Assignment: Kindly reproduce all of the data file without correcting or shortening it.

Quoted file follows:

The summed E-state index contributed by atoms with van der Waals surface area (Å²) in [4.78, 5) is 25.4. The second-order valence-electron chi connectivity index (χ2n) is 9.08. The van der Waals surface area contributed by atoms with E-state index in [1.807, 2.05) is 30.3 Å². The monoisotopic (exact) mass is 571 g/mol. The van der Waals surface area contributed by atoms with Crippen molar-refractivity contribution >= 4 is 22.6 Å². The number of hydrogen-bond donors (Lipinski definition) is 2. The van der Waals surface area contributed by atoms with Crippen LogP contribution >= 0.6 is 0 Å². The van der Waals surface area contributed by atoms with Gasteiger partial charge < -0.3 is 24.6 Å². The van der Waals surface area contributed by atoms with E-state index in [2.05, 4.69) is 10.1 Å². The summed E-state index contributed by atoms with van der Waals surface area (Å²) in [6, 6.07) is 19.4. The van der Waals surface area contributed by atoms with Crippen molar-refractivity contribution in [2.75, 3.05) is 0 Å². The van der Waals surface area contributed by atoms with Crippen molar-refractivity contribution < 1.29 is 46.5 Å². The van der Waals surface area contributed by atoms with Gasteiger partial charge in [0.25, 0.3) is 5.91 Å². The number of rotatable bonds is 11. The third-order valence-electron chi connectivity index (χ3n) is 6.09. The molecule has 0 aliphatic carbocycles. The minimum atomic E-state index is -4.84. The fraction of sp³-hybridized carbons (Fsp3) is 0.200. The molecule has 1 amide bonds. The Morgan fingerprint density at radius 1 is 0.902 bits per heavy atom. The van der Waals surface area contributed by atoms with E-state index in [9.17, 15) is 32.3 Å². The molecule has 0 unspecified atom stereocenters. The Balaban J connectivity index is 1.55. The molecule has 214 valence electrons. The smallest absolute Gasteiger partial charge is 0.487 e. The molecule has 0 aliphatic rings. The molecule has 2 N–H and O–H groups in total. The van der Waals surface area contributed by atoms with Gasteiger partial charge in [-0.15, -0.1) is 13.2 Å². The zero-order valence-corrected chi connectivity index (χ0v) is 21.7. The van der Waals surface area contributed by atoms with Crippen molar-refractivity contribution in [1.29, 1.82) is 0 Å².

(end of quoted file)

The summed E-state index contributed by atoms with van der Waals surface area (Å²) in [4.78, 5) is 25.4. The second-order valence-electron chi connectivity index (χ2n) is 9.08. The van der Waals surface area contributed by atoms with E-state index in [1.807, 2.05) is 30.3 Å². The monoisotopic (exact) mass is 571 g/mol. The van der Waals surface area contributed by atoms with Crippen molar-refractivity contribution >= 4 is 22.6 Å². The number of hydrogen-bond donors (Lipinski definition) is 2. The van der Waals surface area contributed by atoms with Crippen LogP contribution >= 0.6 is 0 Å². The van der Waals surface area contributed by atoms with Gasteiger partial charge < -0.3 is 24.6 Å². The van der Waals surface area contributed by atoms with E-state index in [2.05, 4.69) is 10.1 Å². The summed E-state index contributed by atoms with van der Waals surface area (Å²) in [6, 6.07) is 19.4. The van der Waals surface area contributed by atoms with Crippen molar-refractivity contribution in [2.75, 3.05) is 0 Å². The van der Waals surface area contributed by atoms with Crippen molar-refractivity contribution < 1.29 is 46.5 Å². The van der Waals surface area contributed by atoms with Gasteiger partial charge in [0.25, 0.3) is 5.91 Å². The number of rotatable bonds is 11. The third-order valence-electron chi connectivity index (χ3n) is 6.09. The molecule has 0 aliphatic carbocycles. The minimum atomic E-state index is -4.84. The fraction of sp³-hybridized carbons (Fsp3) is 0.200. The molecule has 1 amide bonds. The Morgan fingerprint density at radius 1 is 0.902 bits per heavy atom. The van der Waals surface area contributed by atoms with E-state index in [9.17, 15) is 32.3 Å². The molecule has 0 unspecified atom stereocenters. The Balaban J connectivity index is 1.55. The molecule has 214 valence electrons. The smallest absolute Gasteiger partial charge is 0.487 e. The molecule has 0 aliphatic rings. The molecule has 2 N–H and O–H groups in total. The van der Waals surface area contributed by atoms with Gasteiger partial charge in [-0.15, -0.1) is 13.2 Å². The zero-order valence-corrected chi connectivity index (χ0v) is 21.7. The van der Waals surface area contributed by atoms with Crippen molar-refractivity contribution in [1.29, 1.82) is 0 Å².